Ugh, I’m DREADING this post a little bit because it’s so embarrassing.
Okay, so when I was in 5th grade I got a laptop for Christmas. Well, my sister and I both got a laptop for Christmas to share. It was the coolest thing ever. I still consider it one of the coolest gifts I’ve ever gotten. I’ve gotten sentimental gifts that I consider cool and some of the best I’ve ever gotten, but come on, a LAPTOP? That has to stay on the list forever, because that was so nice of my parents. Anyway.
When we went back to school after winter break, my homeroom teacher asked us all what we got for Christmas. I’m pretty sure she went around the room and we all just shared what we got, since I know there is no way in hell I ever raised my hand and volunteered to talk in front of the class. Just this year, a junior in college, is the first time I’ve actually raised my hand and volunteered to answer questions in classes. Yikes. So while I had no choice but to participate, I was a little excited because, hello, I got to tell everyone I got a laptop. So cool, right?
I guess it’s time I provide a little bit of context. My mom is a Christmas freak (gee, wonder where I get it). My dad, not so much. My mom would go out of her way to have us make cookies for Santa and leave out snacks for the reindeer, and WOW they would be gone in the morning. She would write us notes from Santa (in her own handwriting, but of course we didn’t put two and two together) in unique ways, and cover the paper in glitter. She would stay up until four in the morning Christmas day to wrap our presents, just to make sure we didn’t see them under the tree before Santa was supposed to have arrived, and she would sign a lot of our presents with “Santa” and others “Mom and Dad.”
The thing is, my sister and I were fantasy freaks growing up. We loved all of the nerdy magical stuff like Harry Potter (I got actual potion bottles for Christmas one year in an actual old wooden chest), and my mom did this same thing for all of the different occasions: Christmas, Easter, for the tooth fairy. She went ALL in.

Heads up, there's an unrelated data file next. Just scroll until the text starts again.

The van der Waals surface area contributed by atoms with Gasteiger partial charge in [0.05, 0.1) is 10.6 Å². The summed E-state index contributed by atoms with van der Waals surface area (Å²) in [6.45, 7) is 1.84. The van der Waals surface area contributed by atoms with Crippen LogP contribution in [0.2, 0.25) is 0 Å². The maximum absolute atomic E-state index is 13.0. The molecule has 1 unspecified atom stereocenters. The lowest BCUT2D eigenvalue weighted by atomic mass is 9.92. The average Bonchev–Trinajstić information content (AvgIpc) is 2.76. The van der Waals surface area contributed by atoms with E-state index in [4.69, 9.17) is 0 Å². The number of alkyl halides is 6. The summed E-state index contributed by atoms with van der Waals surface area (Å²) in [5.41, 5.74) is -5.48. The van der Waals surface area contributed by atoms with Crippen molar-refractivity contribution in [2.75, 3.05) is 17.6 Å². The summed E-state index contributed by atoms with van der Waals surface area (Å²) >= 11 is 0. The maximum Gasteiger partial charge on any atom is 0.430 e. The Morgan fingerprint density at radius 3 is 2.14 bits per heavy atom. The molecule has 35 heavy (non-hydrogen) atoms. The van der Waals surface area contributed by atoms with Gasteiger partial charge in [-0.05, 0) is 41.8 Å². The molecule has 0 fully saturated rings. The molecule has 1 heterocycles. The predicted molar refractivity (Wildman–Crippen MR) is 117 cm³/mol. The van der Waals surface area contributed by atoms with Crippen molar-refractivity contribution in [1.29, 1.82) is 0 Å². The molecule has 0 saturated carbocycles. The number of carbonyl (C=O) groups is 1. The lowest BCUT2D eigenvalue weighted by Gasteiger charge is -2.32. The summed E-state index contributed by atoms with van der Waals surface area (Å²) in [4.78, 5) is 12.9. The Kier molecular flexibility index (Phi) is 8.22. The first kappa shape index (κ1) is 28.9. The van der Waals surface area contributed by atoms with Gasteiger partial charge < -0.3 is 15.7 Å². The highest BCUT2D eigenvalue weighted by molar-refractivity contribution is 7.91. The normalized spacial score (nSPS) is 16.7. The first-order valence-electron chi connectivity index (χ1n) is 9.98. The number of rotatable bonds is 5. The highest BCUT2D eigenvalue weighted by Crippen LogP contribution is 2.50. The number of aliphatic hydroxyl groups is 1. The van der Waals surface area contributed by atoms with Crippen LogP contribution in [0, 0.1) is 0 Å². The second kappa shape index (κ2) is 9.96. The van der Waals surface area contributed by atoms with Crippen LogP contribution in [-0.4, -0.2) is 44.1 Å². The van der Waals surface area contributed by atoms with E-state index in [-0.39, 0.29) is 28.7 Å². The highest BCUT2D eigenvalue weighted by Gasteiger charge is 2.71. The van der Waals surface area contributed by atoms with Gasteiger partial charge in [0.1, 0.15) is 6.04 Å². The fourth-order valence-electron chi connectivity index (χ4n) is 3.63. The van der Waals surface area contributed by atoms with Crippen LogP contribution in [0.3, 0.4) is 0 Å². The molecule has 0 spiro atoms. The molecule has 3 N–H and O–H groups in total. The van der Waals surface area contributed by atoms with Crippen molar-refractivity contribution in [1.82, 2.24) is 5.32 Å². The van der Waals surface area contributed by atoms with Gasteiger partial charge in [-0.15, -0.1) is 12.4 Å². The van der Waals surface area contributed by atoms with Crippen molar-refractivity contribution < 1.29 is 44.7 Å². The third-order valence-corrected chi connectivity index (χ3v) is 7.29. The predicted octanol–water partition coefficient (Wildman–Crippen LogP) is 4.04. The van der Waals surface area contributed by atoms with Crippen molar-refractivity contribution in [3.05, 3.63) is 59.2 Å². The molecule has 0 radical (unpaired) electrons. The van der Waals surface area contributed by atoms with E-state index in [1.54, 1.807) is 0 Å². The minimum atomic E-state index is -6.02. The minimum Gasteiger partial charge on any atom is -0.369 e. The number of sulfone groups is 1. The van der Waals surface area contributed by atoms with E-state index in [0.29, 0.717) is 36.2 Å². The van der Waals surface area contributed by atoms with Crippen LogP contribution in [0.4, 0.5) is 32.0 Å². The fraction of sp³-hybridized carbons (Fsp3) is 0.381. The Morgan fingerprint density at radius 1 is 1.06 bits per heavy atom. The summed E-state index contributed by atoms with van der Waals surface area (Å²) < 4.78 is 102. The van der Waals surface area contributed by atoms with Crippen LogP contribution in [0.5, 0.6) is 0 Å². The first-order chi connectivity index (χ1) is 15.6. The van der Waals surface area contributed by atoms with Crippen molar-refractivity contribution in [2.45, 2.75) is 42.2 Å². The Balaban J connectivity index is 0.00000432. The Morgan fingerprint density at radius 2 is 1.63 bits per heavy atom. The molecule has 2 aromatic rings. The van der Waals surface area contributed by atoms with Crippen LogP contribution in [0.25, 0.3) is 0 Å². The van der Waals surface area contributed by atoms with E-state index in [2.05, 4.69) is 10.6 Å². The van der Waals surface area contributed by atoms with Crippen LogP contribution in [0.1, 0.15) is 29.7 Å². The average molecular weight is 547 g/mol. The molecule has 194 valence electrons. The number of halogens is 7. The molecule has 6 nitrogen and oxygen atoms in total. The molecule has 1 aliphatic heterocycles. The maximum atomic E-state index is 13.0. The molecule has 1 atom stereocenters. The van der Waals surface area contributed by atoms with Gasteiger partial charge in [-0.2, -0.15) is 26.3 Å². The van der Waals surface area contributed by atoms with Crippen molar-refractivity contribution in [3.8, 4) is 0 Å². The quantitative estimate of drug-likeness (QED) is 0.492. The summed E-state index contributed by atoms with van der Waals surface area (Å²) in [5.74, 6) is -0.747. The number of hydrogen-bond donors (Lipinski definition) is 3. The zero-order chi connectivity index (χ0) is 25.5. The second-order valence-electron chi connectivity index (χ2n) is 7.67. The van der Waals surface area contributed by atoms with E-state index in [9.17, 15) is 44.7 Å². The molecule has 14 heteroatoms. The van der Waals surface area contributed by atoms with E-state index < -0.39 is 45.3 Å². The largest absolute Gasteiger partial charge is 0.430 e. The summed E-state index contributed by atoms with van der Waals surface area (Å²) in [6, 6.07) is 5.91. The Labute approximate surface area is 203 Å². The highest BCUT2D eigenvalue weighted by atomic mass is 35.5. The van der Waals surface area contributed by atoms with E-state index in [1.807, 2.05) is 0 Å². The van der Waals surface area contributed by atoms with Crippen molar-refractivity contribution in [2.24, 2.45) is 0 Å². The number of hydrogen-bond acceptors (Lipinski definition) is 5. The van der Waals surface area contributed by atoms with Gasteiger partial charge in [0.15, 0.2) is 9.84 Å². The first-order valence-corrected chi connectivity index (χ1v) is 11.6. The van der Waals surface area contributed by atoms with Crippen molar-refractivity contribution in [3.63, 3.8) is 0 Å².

My dad would tell us none of it was real. But he always got socks and underwear for Christmas, and my mom told us that’s what you get from Santa when you don’t believe in him. The evidence was all there that he was real, so we just laughed and rolled our eyes at our dad.
Which is why, in 5th grade, I still believed in Santa.
And in case you want to feel even more secondhand embarrassment, this means my sister was in 6th grade at the time and, yes, still believed (sorry sis, I’m outing you semi-anonymously).
So what did I say when my 5th grade teacher called on me and asked what I got for Christmas? Well, I told my entire class that Santa brought me a laptop. Because, well, he did. I guess. Sigh. Very long sigh.
Thanks, Mom and Dad. But mostly Mom.
Joking. Not about the story, but about the “thanks Mom.” I actually really appreciate how well she hid the truth from us. Like, we had no idea. For my sister’s 21st birthday, which is in October, we organized a surprise party bus for her and had everyone dress up as for Halloween as characters from her childhood. My mom got creative, big surprise, and dressed up as a Lie: a costume combination of Santa, the Easter bunny, and the tooth fairy. I’d post pictures (because it was seriously amazing) but I know she wouldn’t want me to. Sad face.
I’m grateful she gave me such good memories. It led to some traditions, which I won’t get into right now because I’m going to have a whole post dedicated to them. I’m glad I grew up believing in the seemingly impossible. I think I still do believe in the impossible sometimes (just not Santa). And in the future if/when I have kids of my own, I’m definitely going to go all out like my mom did. Because I think the holidays would’ve been extremely boring if we hadn’t believed.
I’ll just make sure my kids know the truth by middle school.